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Driving the Human presents 21 visions for sustainable cohabiting

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RUM_A by Clara Acioli from Driving the Human: 21 visions for Eco-social Renewal exhibition

Dezeen promotion: a multi-species refuge made from mycelium and a project exploring how bacteria can be used as an architectural tool is included in an upcoming event by Driving the Human, which will examine how humans can live in symbiosis with other species.

Titled 21 Visions for Eco-social Renewal, the hybrid event is hosted by Forecast and will take place from 15 to 17 October in Berlin’s Radialsystem cultural centre, as well as online in the form of a digital broadcast.

The Rooted Sea: Halophytic Futures by Sonia Mehra Chawla, Miriam Walsh, Brendan Mc Carthy and Sam Healy at the Driving the Human: 21 visions for Eco-social Renewal exhibition
The exhibition includes projects by Indian artist Sonia Mehra Chawla (above) as well as Brazilian designer Clara Acioli (top image)

The event will showcase twenty-one case studies selected from an open call, which was held at the start of this year and elicited more than a thousand proposals by designers and artists from 99 countries around the world.

The chosen concepts intend to address some of the most pressing topics of our time including the circular economy, artificial intelligence, and the resurrection of indigenous knowledge, in a bid to explore how humanity can move from a parasitic to a symbiotic relationship with nature.

Planetary Personhood by Nonhuman Nonsense
Nonhuman Nonsense has proposed a Universal Declaration of Martian Rights

“In their diversity, these Visions for Eco-social Renewal reinforce perspectives where collaboration and interdependency become essential, determining factors for life and survival on our planet,” said Driving the Human, a joint three-year collaboration between various scientific, art and design institutions across Germany.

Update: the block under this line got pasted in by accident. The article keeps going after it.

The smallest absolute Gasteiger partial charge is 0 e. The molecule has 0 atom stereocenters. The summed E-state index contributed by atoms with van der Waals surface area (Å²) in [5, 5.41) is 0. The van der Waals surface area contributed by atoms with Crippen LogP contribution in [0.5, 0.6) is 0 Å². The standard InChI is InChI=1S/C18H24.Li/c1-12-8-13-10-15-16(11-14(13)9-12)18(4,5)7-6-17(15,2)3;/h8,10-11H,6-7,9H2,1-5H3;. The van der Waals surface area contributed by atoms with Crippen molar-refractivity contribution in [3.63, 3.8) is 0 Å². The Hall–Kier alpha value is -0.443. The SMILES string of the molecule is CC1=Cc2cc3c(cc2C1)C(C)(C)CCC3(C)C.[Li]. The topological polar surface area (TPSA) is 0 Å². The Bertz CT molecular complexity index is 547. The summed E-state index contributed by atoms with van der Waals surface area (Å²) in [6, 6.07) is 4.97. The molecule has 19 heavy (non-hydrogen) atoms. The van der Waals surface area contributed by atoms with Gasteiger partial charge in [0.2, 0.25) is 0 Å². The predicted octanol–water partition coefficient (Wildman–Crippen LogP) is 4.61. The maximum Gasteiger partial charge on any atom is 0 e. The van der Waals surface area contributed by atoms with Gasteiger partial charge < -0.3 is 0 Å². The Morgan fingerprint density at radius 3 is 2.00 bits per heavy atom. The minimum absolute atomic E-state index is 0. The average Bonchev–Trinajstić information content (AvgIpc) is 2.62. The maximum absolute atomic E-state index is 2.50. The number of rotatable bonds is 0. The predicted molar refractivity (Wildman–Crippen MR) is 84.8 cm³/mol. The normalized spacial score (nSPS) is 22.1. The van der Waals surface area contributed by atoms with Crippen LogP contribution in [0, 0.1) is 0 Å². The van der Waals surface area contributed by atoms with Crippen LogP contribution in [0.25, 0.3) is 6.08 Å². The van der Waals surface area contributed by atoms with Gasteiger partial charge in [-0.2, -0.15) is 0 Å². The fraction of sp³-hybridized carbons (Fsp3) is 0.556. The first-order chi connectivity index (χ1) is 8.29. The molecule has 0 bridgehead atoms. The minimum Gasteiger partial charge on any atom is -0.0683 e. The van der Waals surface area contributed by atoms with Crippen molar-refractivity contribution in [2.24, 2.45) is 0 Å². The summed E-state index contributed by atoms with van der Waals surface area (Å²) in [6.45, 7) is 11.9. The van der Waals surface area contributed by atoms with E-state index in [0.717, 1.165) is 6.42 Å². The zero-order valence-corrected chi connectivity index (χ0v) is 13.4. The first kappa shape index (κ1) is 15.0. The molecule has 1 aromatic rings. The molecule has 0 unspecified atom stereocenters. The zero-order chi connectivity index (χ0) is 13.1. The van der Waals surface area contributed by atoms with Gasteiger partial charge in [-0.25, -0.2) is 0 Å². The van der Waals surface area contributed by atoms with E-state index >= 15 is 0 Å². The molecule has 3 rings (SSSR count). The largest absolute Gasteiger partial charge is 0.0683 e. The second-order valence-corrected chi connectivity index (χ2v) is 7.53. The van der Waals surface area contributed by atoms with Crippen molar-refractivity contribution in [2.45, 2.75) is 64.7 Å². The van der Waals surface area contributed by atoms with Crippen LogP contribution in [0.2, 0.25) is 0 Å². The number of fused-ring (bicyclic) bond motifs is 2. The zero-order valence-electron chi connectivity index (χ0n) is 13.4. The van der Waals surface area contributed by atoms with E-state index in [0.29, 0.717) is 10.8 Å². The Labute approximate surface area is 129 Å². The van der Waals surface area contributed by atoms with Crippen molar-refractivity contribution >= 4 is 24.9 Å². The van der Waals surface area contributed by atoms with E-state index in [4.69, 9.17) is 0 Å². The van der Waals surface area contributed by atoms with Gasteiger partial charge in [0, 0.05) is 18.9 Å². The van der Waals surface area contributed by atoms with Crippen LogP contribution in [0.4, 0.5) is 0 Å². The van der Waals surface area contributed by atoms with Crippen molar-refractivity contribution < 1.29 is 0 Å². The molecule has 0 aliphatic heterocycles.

Among the proposals on show is Universal Declaration of Martian Rights by design collective Nonhuman Nonsense and Server Farm by artist James Bridle, who suggests building a computer out of – and in collaboration with – plants.

Server Farm by James Bridle
The Server Farm project by James Bridle proposes building a computer out of plants

Similarly, Brazilian designer Clara Acioli explores using living plants and fungi to create a hive for native bees, while a project from the Hub for Biotechnology in the Built Environment examines how bacteria can be used to create living interfaces and integrated into architecture to communicate information about the surrounding environment.

Other concepts focus more on reimagining interpersonal collaboration, with Turin-based Andrea de Chirico exploring how native materials and knowledge can be used to form everyday objects as part of new hyperlocal supply chains. The full list of projects can be explored on the Driving the Human website.

Superlocal project by Andrea de Chirico from Driving the Human: 21 visions for Eco-social Renewal
Andrea de Chirico’s Superlocal project explores the local, small-scale production of everyday items

The exhibition is organised by Driving the Human, a joint project by mentorship programme Forecast, research institute Acatech, the Karlsruhe University of Arts and Design, and the ZKM Centre for Art and Media.

In the next phase of the project, seven of these 21 concepts will be developed into tangible prototypes, which are set to be presented in December 2022.

Driving the Human: 21 visions for Eco-social Renewal takes place from 15 to 17 October 2021 at Radialsystem in Berlin and online at drivingthehuman.com.


Partnership content

This article was written by Dezeen for Driving the Human as part of a partnership. Find out more about Dezeen partnership content here.

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